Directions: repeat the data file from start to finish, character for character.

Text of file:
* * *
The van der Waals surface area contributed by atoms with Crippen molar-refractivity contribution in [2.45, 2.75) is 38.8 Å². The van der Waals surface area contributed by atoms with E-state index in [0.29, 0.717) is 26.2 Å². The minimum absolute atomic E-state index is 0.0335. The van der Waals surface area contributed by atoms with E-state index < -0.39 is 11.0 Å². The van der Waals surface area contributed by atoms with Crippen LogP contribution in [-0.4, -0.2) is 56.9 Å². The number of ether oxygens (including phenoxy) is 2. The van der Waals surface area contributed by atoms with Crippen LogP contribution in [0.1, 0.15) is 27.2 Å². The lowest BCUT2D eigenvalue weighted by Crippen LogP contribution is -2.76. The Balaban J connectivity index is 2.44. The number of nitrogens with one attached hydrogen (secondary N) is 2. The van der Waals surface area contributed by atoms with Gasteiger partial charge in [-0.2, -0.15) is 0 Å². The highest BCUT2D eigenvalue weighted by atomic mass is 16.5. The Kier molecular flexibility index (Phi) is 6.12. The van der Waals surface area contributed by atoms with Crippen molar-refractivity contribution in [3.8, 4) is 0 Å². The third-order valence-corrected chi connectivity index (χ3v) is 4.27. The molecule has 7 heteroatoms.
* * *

The van der Waals surface area contributed by atoms with Crippen molar-refractivity contribution in [2.45, 2.75) is 38.8 Å². The van der Waals surface area contributed by atoms with E-state index in [0.29, 0.717) is 26.2 Å². The minimum absolute atomic E-state index is 0.0335. The van der Waals surface area contributed by atoms with E-state index < -0.39 is 11.0 Å². The van der Waals surface area contributed by atoms with Crippen LogP contribution in [-0.4, -0.2) is 56.9 Å². The number of ether oxygens (including phenoxy) is 2. The van der Waals surface area contributed by atoms with Crippen LogP contribution in [0.1, 0.15) is 27.2 Å². The lowest BCUT2D eigenvalue weighted by Crippen LogP contribution is -2.76. The Balaban J connectivity index is 2.44. The number of nitrogens with one attached hydrogen (secondary N) is 2. The van der Waals surface area contributed by atoms with Gasteiger partial charge in [-0.2, -0.15) is 0 Å². The highest BCUT2D eigenvalue weighted by atomic mass is 16.5. The Kier molecular flexibility index (Phi) is 6.12. The van der Waals surface area contributed by atoms with Crippen molar-refractivity contribution in [3.8, 4) is 0 Å². The third-order valence-corrected chi connectivity index (χ3v) is 4.27. The molecule has 7 heteroatoms.